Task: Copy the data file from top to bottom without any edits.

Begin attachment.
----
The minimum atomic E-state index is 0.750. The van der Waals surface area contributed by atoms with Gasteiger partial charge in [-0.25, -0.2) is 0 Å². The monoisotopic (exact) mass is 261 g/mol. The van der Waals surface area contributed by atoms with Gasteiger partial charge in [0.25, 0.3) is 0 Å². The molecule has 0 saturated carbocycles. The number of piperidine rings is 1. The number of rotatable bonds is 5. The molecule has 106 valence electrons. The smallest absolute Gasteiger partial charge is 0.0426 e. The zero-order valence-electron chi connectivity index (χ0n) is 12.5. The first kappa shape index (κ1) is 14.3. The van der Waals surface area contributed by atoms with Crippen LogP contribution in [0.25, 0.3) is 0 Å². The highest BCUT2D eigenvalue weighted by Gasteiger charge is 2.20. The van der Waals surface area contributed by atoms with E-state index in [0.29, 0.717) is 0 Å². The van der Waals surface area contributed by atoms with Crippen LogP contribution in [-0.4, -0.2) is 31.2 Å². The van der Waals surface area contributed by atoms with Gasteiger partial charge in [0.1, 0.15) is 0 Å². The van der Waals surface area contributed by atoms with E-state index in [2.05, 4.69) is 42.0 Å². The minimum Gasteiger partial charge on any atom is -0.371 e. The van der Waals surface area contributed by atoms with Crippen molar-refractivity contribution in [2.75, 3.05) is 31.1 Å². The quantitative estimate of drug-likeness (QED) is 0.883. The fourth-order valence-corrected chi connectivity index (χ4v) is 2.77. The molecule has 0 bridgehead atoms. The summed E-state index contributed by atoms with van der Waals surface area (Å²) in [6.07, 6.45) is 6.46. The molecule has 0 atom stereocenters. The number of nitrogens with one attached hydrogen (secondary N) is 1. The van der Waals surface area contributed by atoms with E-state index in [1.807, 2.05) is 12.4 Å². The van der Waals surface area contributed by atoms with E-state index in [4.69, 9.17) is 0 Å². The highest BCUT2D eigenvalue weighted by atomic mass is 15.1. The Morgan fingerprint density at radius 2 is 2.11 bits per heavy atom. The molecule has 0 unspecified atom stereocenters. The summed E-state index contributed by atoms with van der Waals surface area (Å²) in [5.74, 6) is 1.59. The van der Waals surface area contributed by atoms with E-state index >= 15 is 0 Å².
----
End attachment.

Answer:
The minimum atomic E-state index is 0.750. The van der Waals surface area contributed by atoms with Gasteiger partial charge in [-0.25, -0.2) is 0 Å². The monoisotopic (exact) mass is 261 g/mol. The van der Waals surface area contributed by atoms with Gasteiger partial charge in [0.25, 0.3) is 0 Å². The molecule has 0 saturated carbocycles. The number of piperidine rings is 1. The number of rotatable bonds is 5. The molecule has 106 valence electrons. The smallest absolute Gasteiger partial charge is 0.0426 e. The zero-order valence-electron chi connectivity index (χ0n) is 12.5. The first kappa shape index (κ1) is 14.3. The van der Waals surface area contributed by atoms with Crippen LogP contribution in [0.25, 0.3) is 0 Å². The highest BCUT2D eigenvalue weighted by Gasteiger charge is 2.20. The van der Waals surface area contributed by atoms with E-state index in [0.29, 0.717) is 0 Å². The van der Waals surface area contributed by atoms with Crippen LogP contribution in [-0.4, -0.2) is 31.2 Å². The van der Waals surface area contributed by atoms with Gasteiger partial charge in [0.1, 0.15) is 0 Å². The van der Waals surface area contributed by atoms with E-state index in [2.05, 4.69) is 42.0 Å². The minimum Gasteiger partial charge on any atom is -0.371 e. The van der Waals surface area contributed by atoms with Crippen molar-refractivity contribution in [2.75, 3.05) is 31.1 Å². The quantitative estimate of drug-likeness (QED) is 0.883. The fourth-order valence-corrected chi connectivity index (χ4v) is 2.77. The molecule has 0 bridgehead atoms. The summed E-state index contributed by atoms with van der Waals surface area (Å²) in [6.07, 6.45) is 6.46. The molecule has 0 atom stereocenters. The number of nitrogens with one attached hydrogen (secondary N) is 1. The van der Waals surface area contributed by atoms with E-state index in [1.807, 2.05) is 12.4 Å². The van der Waals surface area contributed by atoms with E-state index in [4.69, 9.17) is 0 Å². The highest BCUT2D eigenvalue weighted by atomic mass is 15.1. The Morgan fingerprint density at radius 2 is 2.11 bits per heavy atom. The molecule has 0 unspecified atom stereocenters. The summed E-state index contributed by atoms with van der Waals surface area (Å²) in [5.74, 6) is 1.59. The van der Waals surface area contributed by atoms with E-state index >= 15 is 0 Å².